No MeSH data available.


Schematic illustrating where neurons were sampled (dots) in the dorsolateral, medial, and orbital prefrontal cortex of the macaque monkey (A), vervet monkey (B), and baboon (C).
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Figure 2: Schematic illustrating where neurons were sampled (dots) in the dorsolateral, medial, and orbital prefrontal cortex of the macaque monkey (A), vervet monkey (B), and baboon (C).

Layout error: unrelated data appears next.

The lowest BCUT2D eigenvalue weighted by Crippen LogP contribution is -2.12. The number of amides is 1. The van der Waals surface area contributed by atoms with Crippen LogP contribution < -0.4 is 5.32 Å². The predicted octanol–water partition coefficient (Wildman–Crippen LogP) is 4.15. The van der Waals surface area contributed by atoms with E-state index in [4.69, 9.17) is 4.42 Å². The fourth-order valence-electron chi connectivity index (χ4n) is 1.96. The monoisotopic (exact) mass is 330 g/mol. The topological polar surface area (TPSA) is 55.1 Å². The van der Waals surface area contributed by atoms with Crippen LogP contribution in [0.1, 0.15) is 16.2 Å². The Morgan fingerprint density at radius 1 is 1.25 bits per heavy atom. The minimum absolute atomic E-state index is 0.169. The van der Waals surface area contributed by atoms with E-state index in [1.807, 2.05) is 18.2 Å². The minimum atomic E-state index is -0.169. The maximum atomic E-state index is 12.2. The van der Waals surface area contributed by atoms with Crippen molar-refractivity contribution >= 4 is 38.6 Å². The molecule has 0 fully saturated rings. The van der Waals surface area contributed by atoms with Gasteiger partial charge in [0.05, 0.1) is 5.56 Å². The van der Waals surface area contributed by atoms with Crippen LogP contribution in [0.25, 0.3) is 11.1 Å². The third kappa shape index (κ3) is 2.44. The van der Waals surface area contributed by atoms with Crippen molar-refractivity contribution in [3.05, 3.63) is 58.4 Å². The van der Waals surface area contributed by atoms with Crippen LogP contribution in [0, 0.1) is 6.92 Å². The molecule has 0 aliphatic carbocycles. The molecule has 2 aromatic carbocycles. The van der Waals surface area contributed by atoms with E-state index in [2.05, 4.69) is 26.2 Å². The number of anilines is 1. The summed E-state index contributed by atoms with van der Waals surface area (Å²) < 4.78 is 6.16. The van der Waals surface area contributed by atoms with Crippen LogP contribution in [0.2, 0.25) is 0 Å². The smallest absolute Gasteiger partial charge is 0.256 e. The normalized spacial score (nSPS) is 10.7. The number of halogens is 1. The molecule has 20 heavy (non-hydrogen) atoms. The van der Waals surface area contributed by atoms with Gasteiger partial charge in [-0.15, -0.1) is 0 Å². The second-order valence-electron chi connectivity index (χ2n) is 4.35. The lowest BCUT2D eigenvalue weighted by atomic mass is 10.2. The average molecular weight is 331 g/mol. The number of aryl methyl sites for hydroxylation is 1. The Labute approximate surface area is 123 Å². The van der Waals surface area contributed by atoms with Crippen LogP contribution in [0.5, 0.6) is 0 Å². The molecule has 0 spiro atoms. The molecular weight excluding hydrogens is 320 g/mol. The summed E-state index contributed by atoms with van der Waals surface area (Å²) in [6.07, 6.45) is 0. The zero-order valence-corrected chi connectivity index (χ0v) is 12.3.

Mentions: Two adult macaque monkeys (Macaca fascicularis; 4.5 years old; MF1 ≈ 5 kg, MF2 ≈ 4.5 kg), two adult vervet monkeys (Cercopithecus pygerythrus; age unknown; VM1 = 6.1 kg, VM2 = 5.5 kg), and two adult baboons (Papio ursinus; age unknown; B1 = 23.1 kg, B2 = 23.1 kg) were used in the present study. Based on weight, musculature and appearence of the vervet monkeys and baboons we estimate that they were mature but not adolescent nor elderly. All animals were males. All tissue was sampled from the left hemisphere. Macaque tissue was taken from the anterior lateral portion of the superior frontal gyrus (corresponding to Walker's and Petrides and Pandya's area 9 or Preuss and Goldman-Rakic's area 9d) (Walker, 1940; Preuss and Goldman-Rakic, 1991a,b,c; Petrides and Pandya, 2001), the anterior medial portion of the superior frontal gyrus (area 9m of Preuss and Goldman-Rakic, corresponding to Walker's area 9), the medial frontal gyrus (corresponding to Walker's and Petrides and Pandya's area 46 or Preuss and Goldman-Rakic's area 46vr), the inferior frontal gyrus (corresponding to Walker's area 46, Petrides and Pandya's area 45A or Preuss and Goldman-Rakic's area 12vl), the medial portion of the frontal pole anterior to the rostral sulcus (corresponding to area 10 of Walker, Preuss and Goldman-Rakic and Petrides and Pandya), the end of the orbital cortex between the medial orbital sulcus and the lateral orbital sulcus, inferior to the intermediate orbital sulcus (area 12orb of Preuss and Goldman-Rakic, corresponding to Walker's area 13 and Petrides and Pandya's area 14) of the left hemisphere (Figure 2). Likewise, tissue from the vervet monkey and baboon was sampled from dorsolateral, medial, and orbital gPFC (Figure 2). Specifically, prefrontal areas 9d, 10, 46d, 12vl, and 13 were studied in the baboon and prefrontal areas 9m, 9d, 10, 13, and cingulate area 32, were studied in the vervet monkey. The homology of the specific areas included for analyses remains to be determined.